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Published: 10:45, October 26, 2021 | Updated: 10:46, October 26, 2021
Artisan's passion on oil paper umbrella pays off
By Chen Meiling in Beijing and Yang Jun in Guiyang
Published:10:45, October 26, 2021 Updated:10:46, October 26, 2021 By Chen Meiling in Beijing and Yang Jun in Guiyang

Li Zhenxia's lifelong love is earning her a living in Guizhou province

Li Zhenxia (right) works with her daughter at her oil paper umbrella store in Datong ancient town in Chishui city, Guizhou province. (WANG CHANGYU FOR / CHINA DAILY)

In the late 1960s, when Li Zhenxia was 5, she dreamed of buying the beautiful, red oilpaper umbrella in a store next to her grandmother's house. It was too expensive for her family to afford one at the time.

When she was 10, she watched a young Miao bridegroom pass by her village house on his way to pick up his bride. He and his companions were carrying six red oilpaper umbrellas, and the image touched her heart. When she was in high school, her physics teacher would arrive with an oilpaper umbrella every time it rained. She and the teacher became good friends.

In 1996, Li's dream of oilpaper umbrellas came true when she started learning how to make them for herself. Two years later, she produced her first one. Of course, it was red.

Today, Li is an entrepreneur and an intangible cultural heritage inheritor, and she enjoys talking to her customers and passing on her techniques to apprentices.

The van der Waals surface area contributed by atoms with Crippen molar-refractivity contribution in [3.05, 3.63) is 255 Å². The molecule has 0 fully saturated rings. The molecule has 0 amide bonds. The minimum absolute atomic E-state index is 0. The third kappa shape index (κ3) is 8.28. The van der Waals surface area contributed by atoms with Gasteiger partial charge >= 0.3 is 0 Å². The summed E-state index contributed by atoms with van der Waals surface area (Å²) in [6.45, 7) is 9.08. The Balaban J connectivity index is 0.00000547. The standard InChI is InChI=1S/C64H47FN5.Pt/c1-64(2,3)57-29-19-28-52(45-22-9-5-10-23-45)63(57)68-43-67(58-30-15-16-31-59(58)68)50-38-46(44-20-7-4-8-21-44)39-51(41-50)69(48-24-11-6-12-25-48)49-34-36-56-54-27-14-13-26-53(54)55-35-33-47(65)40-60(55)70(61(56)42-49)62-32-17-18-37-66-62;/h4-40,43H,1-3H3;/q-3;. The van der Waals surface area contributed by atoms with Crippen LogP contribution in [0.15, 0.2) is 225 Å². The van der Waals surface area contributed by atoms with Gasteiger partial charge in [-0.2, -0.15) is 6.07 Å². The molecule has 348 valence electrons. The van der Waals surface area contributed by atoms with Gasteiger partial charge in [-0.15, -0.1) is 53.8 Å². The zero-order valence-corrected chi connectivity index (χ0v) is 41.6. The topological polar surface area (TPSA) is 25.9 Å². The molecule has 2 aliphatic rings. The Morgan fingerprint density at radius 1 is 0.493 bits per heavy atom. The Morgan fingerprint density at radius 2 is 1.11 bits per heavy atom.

"The oilpaper umbrella is like my lover; it has been with me my whole life and always makes me feel better," the 58-year-old said.

The traditional Chinese handicraft, which is made of bamboo and paper coated in the oil of the tung nut for waterproofing, has been around for at least 1,000 years and was eventually adopted in other parts of Asia. Both ceremonial and practical, it was used on rainy days, as well as during weddings and religious ceremonies. Usually exquisitely patterned and now more decorative than functional, it is often found for sale at tourist sites or in hotels as decorations.

Li works on an oil paper umbrella at her store. (WANG CHANGYU FOR / CHINA DAILY)

Li's store in Datong ancient town in Chishui city, Guizhou province-a town where there is a lot of rain-welcomes curious, nostalgic tourists who buy her umbrellas to model in photos, decorate their homes or add to collections, and sometimes even to use for catwalks at shows and performances.

"It's more a piece of art that adds elegance and grace than a means of protection from the rain," she said.

Production involves over a hundred individual steps, from cutting the bamboo and threading the pieces together, to pasting on the paper shade, drying it in the sun and brushing it with oil. The whole process takes between 15 days and several months, depending on the umbrella's design, and this complexity means that it's still made by hand.

Individual prices range from about 100 to 700 yuan ($15 to $108) and at its peak between 2017 and 2019, the store was selling about 20,000 umbrellas a year. Sales declined sharply during the pandemic, however, and Li still does not have an e-commerce outlet.